Municipalities share the risk of tailings dam failure with mines

In the event of a mine tailings dam failure, the…


In the event of a mine tailings dam failure, the latest global standards reiterate that municipalities must play an important role in the emergency response and recovery.

Indeed, local government in South Africa has a legal responsibility for any disaster in its jurisdiction, imposed by the country’s Disaster Management Act and the Disaster Management Framework. The latest Global Industry Standard for Tailings Management (GISTM) raises the bar further, according to Andries Fourie, senior technologist in disaster and risk management at SRK Consulting.

“Principles 13 and 14 of the GISTM relate specifically to emergency preparedness, response planning and long-term recovery after the failure of a tailings dam – or tailings storage facility (TSF),” said Fourie. “The GISTM highlights that government agencies including municipalities need to be part of a close collaboration with mines if the response to tailings dam incidents is to be effective.”

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He explained that the GISTM requires a ‘shared state of readiness’ among stakeholders, based on a site-specific TSF Emergency Preparedness and Response Plan (EPRP).  This plan demands a supportive relationship between the mine and the local and district municipality – without which such a state of readiness would be difficult to achieve.

“The GISTM  in fact paves the way for more positive cooperation between mines and government at all levels,” said Fourie. “On a practical level, mines could play a greater role as part of the disaster management advisory forums which are convened at district, provincial and national levels of government.”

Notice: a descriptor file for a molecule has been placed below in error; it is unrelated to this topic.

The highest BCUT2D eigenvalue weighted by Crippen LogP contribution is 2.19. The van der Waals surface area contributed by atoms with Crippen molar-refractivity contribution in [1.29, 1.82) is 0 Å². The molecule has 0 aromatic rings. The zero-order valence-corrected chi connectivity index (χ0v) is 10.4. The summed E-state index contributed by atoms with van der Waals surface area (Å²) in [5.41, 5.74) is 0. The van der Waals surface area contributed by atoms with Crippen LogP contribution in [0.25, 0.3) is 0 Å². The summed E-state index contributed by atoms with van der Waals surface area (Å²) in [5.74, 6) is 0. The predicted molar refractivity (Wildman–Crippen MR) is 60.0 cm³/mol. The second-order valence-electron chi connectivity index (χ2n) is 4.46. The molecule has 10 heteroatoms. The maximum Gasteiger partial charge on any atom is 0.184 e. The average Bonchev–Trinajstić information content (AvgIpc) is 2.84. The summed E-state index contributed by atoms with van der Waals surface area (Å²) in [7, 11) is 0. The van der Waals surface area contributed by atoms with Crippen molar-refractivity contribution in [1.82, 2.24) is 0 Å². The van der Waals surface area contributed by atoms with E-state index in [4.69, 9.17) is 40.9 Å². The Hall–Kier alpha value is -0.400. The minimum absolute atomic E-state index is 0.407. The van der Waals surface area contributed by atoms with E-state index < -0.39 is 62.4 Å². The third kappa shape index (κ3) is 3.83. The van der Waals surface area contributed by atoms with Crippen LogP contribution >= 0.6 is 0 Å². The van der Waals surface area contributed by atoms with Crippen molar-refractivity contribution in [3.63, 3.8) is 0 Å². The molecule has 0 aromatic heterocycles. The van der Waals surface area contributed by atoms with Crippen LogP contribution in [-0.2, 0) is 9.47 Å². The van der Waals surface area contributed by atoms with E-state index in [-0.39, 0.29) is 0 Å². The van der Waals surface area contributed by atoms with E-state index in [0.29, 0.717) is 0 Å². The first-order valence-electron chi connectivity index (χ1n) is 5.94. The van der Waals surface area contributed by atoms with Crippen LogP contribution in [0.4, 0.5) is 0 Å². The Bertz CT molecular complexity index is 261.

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Municipalities in mining areas could benefit considerably by staying abreast of the GISTM’s new requirements that mines were subscribing to, as these would undoubtedly contribute to community safety. However, many municipalities were not yet fully aware of the GISTM and its implications, he pointed out.

“More active collaboration between mines and municipalities would certainly be within the spirit of the GISTM,” he said, “and would clearly support the municipalities’ mandate to keep communities safe.”

Such a relationship begins with aligning the mine’s EPRP and the local municipality’s legally required Disaster Management Plan, says Herman Booysen, principal scientist at SRK Consulting. Legislation, such as the Disaster Management Act 57 of 2002 as amended,  requires local government to analyse and understand  the risks and hazards within its area of jurisdiction, and to have a disaster management plan in place.

“The risk associated with tailings dams clearly creates an important overlap between the respective disaster management responsibilities of the municipality, and the mine” said Booysen. “Unfortunately, many of the disaster management plans for municipalities are prepared by outside consultants, who often do not fully appreciate TSF-related risks.”

The mining industry’s embracing of the GISTM should provide an opportunity for municipalities and their consultants to look more closely at TSF-related risks and responses, he added.

Currently, however, Fourie warned that many municipalities now have only limited delivery capacity; this means that mines will need to take more responsibility for TSF-related disaster management – even long-term recovery.

“While government would normally lead emergency responses of a humanitarian nature, not all municipalities located close to TSFs are adequately resourced to provide these services in the event of a disaster,” he said.





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